Forgive Me Leonard Peacock, Matthew Quick

Tuesday, March 27, 2018

Much has been made lately of the precarious state of mental health of our young people. With school shootings frequently in the news, the high-profile suicides of young people suffering from depression and bullying, and the rise in diagnosed cases of anxiety disorder in youth, there is reason to be concerned. If you've spent any time with teenagers lately, you've probably noticed heightened levels of stress, from friendships to dating to college admissions. And anyone who has dealt with the aftermath of a teen suicide, as I have in both my personal life and my professional life, knows the devastation they cause.

It is this very timely, very deep subject that Matthew Quick takes on in his YA novel Forgive Me, Leonard Peacock. On Leonard Peacock's birthday, he packs a loaded gun in his backpack, intending to kill first his former best friend and then himself. But before he can do that, he has to say goodbye to the four people in his life he cares about-his elderly neighbor Walt; his "friend" Baback, the violin prodigy; the Christian homeschooler he's in love with, Lauren; and his favorite teacher, Herr Silverman. As he talks to these four people throughout the course of the day, he slowly reveals the secrets he's been holding onto that have led him to this point.

The book is well-written, well-paced, and emotionally impactful pretty much from the jump. One of the very first things we learn about Leonard is that he plans to commit a murder/suicide, so you know up front that you are probably in for a dark ride. I spent most of the book cycling from sadness to anger and back to sadness again, but in a good way. I was completely drawn into the story in a way that I don't always achieve. I essentially read it in one sitting, and I'm pretty sure the house could have caught on fire while I was reading and I wouldn't have noticed.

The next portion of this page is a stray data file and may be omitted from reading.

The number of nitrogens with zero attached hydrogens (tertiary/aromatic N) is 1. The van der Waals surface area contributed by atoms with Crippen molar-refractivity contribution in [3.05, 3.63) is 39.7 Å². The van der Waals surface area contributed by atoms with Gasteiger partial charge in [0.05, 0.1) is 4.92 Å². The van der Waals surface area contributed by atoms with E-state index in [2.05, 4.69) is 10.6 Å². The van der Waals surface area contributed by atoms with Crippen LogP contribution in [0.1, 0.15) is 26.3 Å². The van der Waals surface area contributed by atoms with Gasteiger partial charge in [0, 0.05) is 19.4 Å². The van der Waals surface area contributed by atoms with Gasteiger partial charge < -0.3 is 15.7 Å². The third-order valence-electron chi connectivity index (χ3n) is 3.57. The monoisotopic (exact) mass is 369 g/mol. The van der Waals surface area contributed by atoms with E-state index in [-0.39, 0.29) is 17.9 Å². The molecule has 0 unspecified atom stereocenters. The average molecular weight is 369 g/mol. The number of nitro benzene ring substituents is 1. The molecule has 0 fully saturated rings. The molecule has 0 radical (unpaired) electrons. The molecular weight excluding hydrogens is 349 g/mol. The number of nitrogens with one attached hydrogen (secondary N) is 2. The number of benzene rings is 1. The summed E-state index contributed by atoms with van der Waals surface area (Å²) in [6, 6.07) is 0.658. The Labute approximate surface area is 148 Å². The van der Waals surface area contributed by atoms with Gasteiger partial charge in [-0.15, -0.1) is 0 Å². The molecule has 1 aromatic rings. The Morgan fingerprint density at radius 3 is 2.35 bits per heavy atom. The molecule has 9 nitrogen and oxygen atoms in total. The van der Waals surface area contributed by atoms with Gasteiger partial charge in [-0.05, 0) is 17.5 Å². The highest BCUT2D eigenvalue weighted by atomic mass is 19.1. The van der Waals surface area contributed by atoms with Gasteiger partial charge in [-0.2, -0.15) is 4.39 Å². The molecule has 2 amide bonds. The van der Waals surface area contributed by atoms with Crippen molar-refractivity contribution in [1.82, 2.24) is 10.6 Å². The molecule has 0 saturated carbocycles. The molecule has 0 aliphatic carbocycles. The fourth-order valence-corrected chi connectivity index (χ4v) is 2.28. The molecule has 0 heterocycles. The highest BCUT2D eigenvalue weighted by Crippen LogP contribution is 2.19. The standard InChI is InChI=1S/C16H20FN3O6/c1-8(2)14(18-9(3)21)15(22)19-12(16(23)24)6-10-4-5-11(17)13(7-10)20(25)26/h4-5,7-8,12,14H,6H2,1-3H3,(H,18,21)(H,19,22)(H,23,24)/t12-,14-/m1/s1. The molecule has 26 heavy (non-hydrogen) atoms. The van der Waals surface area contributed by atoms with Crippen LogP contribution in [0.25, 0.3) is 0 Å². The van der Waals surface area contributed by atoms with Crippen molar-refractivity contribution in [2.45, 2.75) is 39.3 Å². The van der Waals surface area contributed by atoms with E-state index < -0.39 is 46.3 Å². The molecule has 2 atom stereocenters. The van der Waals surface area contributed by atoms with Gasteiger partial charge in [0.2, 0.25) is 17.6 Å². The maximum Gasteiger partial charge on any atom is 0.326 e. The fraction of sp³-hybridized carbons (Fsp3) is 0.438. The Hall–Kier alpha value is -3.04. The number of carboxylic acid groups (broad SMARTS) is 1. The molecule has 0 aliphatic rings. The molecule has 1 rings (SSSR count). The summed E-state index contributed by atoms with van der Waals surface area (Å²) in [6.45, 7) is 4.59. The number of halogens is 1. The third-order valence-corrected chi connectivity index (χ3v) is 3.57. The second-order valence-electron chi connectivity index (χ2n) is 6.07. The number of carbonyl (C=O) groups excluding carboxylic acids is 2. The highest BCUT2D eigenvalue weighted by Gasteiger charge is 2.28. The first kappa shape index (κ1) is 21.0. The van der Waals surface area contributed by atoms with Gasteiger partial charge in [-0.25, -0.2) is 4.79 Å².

Quick doesn't pull punches with this story. Leonard is an extremely sympathetic character, and his first-person narration allows the reader to experience how disturbed his mind truly is. His reasoning and logic are heartbreaking and wrong, but as you read you begin to understand the pain and confusion the secret he carries is causing him. With no outlet, traumatic experiences can quickly become poison to the soul, eating away at a person until all they can feel is the sickness and the desire for it to be over. With Leonard, you get to see this poison working as he tries to come to terms with what he plans to do.


This book is a book about sexual violence. It is a book about a male rape victim, and the aftermath of that rape. While it does not contain actual sexual violence, the subject is present in every aspect of the book, even before you actually find out why Leonard wants to kill his former best friend. Despite the best friend's behavior and Leonard's murderous intent, you can't help but feel sad and sorry for both of them.

In the end, Leonard's teacher, one of the four people he says good-bye to, figures out what's happening and stops him from following through. However, instead of taking him to an emergency room or calling child protective services, he takes Leonard to his own house and then gives him back to the mother that was so out-of-touch she wasn't even one of the four people Leonard cared about in the world. What the what?!? As a teacher myself, it is COMPLETELY inappropriate not to report Leonard's suicidal actions, nor should you take a MENTALLY DAMAGED TEEN WHO WAS RAPED BY A MALE into your home as a male teacher. Not only could that be triggering for the victim, it opens the teacher up to accusations of inappropriate student contact that could be career ending. I can't think of one teacher I know who would react the way this teacher does, and I know a LOT of teachers. While Herr Silverman has good intentions, his "It get's better" advice only goes so far without actual mental health care for this kid. Other than this rather unrealistic portrayal of what would and should happen if a student discloses suicidal thoughts to a teacher, the story is a haunting look at how sexual violence affects the victims, and how depression, trauma, and despair can convince a person that life isn't worth living. I would not necessarily recommend it for use as a whole class novel, but as part of a student book club, or maybe in a social work setting, I could see this book affecting young people in a really powerful way.

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